One thing I think we’re both really impressed by, given our general interest in seeing more cooperation among elected officials from different parties, is the fact that he was willing to accept the Medicaid expansion of the Affordable Care Act in Ohio. He opted not to engage in a lot of the confrontational tactics that other Republican governors had chosen to pursue.

C: I think that in looking at Kasich’s appeal, it’s important to consider him relative to the other potential candidates on the Republican side. He may not, in and of himself, be a particularly strong candidate. He’s not someone who’s really well known outside of Ohio. But he just won reelection in the 2014 midterms by double digits, so that’s why he’s been getting some press.

Betsy Woodruff and Daniel Strauss discussed this a little bit in their Bloggingheads podcast, and Betsy argued that Kasich has no chance because we’re so far along in the run-up to 2016 that he simply does not have enough name recognition to gain traction. Which is a shame. As you said, Kasich has shown himself to be open to certain aspects of healthcare reform, saying that expanding access was “doing God’s work.” This indicates that he’s willing to work with Democrats and other members outside his party to accomplish his goals. The fact that he’s able to appeal to voters in the state across party lines will be very important, especially because the other potential candidates include a lot of confrontational figures like Ted Cruz.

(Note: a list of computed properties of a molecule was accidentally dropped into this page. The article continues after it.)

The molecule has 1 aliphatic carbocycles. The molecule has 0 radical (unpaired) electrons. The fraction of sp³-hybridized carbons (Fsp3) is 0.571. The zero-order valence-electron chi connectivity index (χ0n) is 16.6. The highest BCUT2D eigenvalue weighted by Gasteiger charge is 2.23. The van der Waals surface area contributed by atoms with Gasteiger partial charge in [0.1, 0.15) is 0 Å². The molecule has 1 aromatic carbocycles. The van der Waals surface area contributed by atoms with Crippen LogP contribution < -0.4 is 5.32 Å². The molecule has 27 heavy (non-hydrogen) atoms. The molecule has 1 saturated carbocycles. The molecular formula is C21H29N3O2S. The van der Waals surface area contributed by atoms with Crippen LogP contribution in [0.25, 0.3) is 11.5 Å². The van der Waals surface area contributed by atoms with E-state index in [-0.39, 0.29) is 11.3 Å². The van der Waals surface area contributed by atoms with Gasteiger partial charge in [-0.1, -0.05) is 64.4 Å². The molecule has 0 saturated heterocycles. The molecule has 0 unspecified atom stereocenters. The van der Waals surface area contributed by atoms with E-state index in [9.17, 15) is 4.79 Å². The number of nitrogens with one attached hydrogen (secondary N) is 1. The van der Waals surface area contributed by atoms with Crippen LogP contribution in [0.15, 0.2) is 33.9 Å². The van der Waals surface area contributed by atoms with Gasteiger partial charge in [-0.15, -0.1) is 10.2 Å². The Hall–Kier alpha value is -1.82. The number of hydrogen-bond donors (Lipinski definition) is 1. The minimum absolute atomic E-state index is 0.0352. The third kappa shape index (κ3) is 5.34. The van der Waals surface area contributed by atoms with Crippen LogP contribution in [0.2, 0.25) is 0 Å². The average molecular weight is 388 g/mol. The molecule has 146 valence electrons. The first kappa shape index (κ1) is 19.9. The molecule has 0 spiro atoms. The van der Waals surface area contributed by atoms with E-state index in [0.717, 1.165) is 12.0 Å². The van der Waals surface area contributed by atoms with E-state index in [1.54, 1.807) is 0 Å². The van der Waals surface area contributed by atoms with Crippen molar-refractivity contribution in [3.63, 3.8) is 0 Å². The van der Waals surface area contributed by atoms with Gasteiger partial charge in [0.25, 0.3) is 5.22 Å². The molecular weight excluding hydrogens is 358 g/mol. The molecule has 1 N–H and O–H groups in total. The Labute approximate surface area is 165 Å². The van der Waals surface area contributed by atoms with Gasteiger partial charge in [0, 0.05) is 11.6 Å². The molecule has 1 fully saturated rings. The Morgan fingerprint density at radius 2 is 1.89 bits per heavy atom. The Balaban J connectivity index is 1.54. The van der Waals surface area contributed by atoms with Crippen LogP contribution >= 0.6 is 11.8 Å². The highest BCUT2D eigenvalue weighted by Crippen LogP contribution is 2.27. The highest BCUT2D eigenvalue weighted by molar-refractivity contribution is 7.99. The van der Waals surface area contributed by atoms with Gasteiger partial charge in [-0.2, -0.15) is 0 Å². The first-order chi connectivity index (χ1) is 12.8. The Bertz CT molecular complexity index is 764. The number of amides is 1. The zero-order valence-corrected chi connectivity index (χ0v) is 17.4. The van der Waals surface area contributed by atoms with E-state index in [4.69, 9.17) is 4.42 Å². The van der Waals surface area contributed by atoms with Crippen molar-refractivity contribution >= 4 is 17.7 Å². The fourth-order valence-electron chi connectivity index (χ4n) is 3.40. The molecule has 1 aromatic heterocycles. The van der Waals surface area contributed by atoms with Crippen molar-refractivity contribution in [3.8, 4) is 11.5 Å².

M: So, Betsy Woodruff – who we interviewed, by the way! – seemed to think Kasich’s comments about accepting the Medicaid expansion being motivated by his Christian duty to take care of the poor would be a negative, because the Republican base presumably wouldn’t be too pleased with someone who defends Obamacare by invoking Jesus.

At the same time, Mitt Romney got the nomination after having implemented what was essentially Obamacare in Massachusetts. And I think a broad segment of the electorate outside of the Republican base will appreciate that he’s somebody who takes his faith seriously and is motivated by that to want to work towards social justice.

One interesting thing about John Kasich that I didn’t know was that he actually ran for president in the year 2000. He was a Congressman from Ohio and he ran in the Republican primary against George Bush, who obviously ended up getting the nomination and becoming president. Apparently at the time he was a somewhat brash figure, but he has significantly mellowed out since then and is now seen as a more low-key, deal-making sort of politician instead of a firebrand. But again, maybe that’ll be a drawback if it means that he can’t generate a lot of excitement.

C: You had mentioned to me that he supports a budget policy that’s a little questionable…

M: Oh yeah. He’s working for this organization called Balanced Budget Forever. Sounds like a really bad band name.

C: That obviously will be fine in the primaries. But in a general election, those type of fiscal policies could come back to haunt him.

M: Why do you say that? I mean, it seems like a balanced budget amendment might be pretty popular.

C: You think so?